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3 Reasons to Buy Casper Stock, and 1 Reason to Sell

Casper Sleep (NYSE: CSPR) has enjoyed consistent, double-digit annual revenue growth since the mattress company began in 2014. Management has done a great job of building a brand that is resonating with people looking to improve their sleep. In February of 2021, the company went public through a special purpose acquisition company (SPAC) merger.

Unfortunately for investors, growing demand for Casper products has not translated to market-beating stock performance. But the recent dip in the share price could be a good buying opportunity.

Here are three reasons why the stock could take off, and one reason why it could continue to underperform.

Person in bed undercovers with arms outstretched making the peace sign with one hand and holding a coffee cup in the other.

Image source: Getty Images.

1. Casper has accelerating revenue growth

In any industry, it's always a great sign when a business is showing accelerating growth in revenue. This is especially important for a consumer goods company like Casper that is trying to build its brand in what is traditionally a highly competitive market for bedding products.

For the second quarter, Casper reported a strong 45% year-over-year growth rate on the top line. That compares favorably to 20% growth in Q1, 18% in Q4 2020, and a decline of 3.3% year over year in Q3 2020. "Our momentum remains strong, and our brand is resonating with consumers, who are both spending more time at home and assigning greater value to rest and wellness," CEO Philip Krim said in the Q2 earnings report.

2. Casper is gaining market share

Casper was a fast-growing business before the pandemic. It launched the original Casper mattress in 2014 and reached $169 million in revenue by 2016. Through 2020, Casper generated $497 million in revenue for a compound annual growth rate of 31% over those four years.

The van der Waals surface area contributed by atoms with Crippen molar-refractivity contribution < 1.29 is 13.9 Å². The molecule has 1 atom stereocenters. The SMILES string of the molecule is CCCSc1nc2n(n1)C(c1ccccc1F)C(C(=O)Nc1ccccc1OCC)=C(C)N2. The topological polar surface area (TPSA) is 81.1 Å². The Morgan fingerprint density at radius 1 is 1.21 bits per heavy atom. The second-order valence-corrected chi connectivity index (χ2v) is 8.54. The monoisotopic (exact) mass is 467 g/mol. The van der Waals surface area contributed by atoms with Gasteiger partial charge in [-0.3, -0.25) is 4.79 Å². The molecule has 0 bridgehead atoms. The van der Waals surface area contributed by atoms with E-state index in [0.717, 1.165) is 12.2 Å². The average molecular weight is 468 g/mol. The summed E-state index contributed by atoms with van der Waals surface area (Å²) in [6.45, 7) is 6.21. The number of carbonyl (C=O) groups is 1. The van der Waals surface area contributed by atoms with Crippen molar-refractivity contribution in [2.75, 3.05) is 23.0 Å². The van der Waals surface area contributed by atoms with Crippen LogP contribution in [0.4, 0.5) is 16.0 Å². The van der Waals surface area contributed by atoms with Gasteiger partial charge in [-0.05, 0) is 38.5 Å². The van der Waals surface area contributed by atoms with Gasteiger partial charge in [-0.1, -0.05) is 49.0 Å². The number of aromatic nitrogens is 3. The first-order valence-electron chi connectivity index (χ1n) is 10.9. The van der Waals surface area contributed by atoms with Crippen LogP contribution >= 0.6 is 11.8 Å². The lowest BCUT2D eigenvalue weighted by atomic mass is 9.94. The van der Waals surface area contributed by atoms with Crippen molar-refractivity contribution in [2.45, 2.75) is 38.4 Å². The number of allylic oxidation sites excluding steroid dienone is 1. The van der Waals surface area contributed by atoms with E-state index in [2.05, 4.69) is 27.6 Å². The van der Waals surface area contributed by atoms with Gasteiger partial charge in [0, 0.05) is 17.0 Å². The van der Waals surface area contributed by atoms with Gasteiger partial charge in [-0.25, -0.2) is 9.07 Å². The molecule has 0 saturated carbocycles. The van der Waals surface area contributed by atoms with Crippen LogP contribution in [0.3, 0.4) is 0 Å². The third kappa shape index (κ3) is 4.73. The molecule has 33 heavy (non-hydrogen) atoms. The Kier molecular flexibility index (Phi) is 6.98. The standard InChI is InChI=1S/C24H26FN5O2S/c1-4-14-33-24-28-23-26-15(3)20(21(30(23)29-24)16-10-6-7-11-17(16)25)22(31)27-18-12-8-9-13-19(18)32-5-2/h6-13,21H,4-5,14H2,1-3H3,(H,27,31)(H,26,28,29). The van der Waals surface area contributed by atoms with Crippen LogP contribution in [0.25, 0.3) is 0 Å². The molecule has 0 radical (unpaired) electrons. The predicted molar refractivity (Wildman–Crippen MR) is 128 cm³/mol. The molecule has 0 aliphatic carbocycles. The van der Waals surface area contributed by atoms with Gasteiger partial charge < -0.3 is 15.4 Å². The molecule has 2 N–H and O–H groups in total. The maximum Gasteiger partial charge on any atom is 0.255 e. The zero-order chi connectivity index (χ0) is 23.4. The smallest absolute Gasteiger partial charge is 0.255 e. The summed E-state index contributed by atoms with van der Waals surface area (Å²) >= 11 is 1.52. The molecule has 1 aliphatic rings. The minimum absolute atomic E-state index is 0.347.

The global consumer mattress industry grew 12.8% per year from 2014 through 2018, according to the Frost & Sullivan Assessment. Between those four years, Casper went from an unknown brand to pulling in $358 million in revenue, and it still has momentum. Analysts expect Casper to report $603 million in revenue for 2021, which would represent an increase of 21.5% over 2020.

3. Low expectations

Despite strong momentum on the top line, the stock price is down nearly 25% year to date. While Casper's profitability has improved year over year, its net loss has widened sequentially from $21.2 million in Q1 to a loss of $33.7 million in Q2.

Casper is dealing with higher transportation costs and other inflationary pressures that are delaying management's plan to move the business toward profitability. While inflationary costs are not showing signs of going away anytime soon, these headwinds are creating an opportunity to buy this growing consumer brand at a steep discount.

Casper's current price-to-sales (P/S) ratio of 0.33 is down from the 0.60 sales multiple it was trading for earlier this year. That's pretty cheap even for a company that is still working to strengthen its bottom line.

CSPR PS Ratio Chart

CSPR PS Ratio data by YCharts.

Competition is one reason to avoid the stock

The reason why Casper trades at such a low P/S valuation to begin with is that selling mattresses is a cutthroat business that historically doesn't generate a high profit margin, although large players like Tempur Sealy (NYSE: TPX) and Sleep Number (NASDAQ: SNBR) have experienced improving profitability over the last few years.

If you've shopped for any bedding products lately, you're well aware of the choices consumers have. There are several brands competing in the mattress market, including Tuft and Needle, Leesa, Helix, and Saatva, in addition to the established players like Sealy.

On the one hand, Casper's success among all this competition reflects the opportunity for more growth, with an industry tailwind pushing up demand for sleep products. But it also makes it very difficult to choose winners and losers with so many companies copying the mattress-in-a-box business model. It forces these companies to compete on price and spend heavily on marketing to win new customers, which is why Casper is not earning a profit.

If you buy, keep Casper on a short leash

At these low valuation levels, Casper might be a good contrarian investment, but investors should be quick to push the sell button if Casper fails to make progress with achieving sustainable profitability. For that, investors should monitor the company's performance in selling accessories and expanding the product line to gain more repeat customers.

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John Ballard has no position in any of the stocks mentioned. The Motley Fool recommends Sleep Number Corp. The Motley Fool has a disclosure policy.

The views and opinions expressed herein are the views and opinions of the author and do not necessarily reflect those of Nasdaq, Inc.

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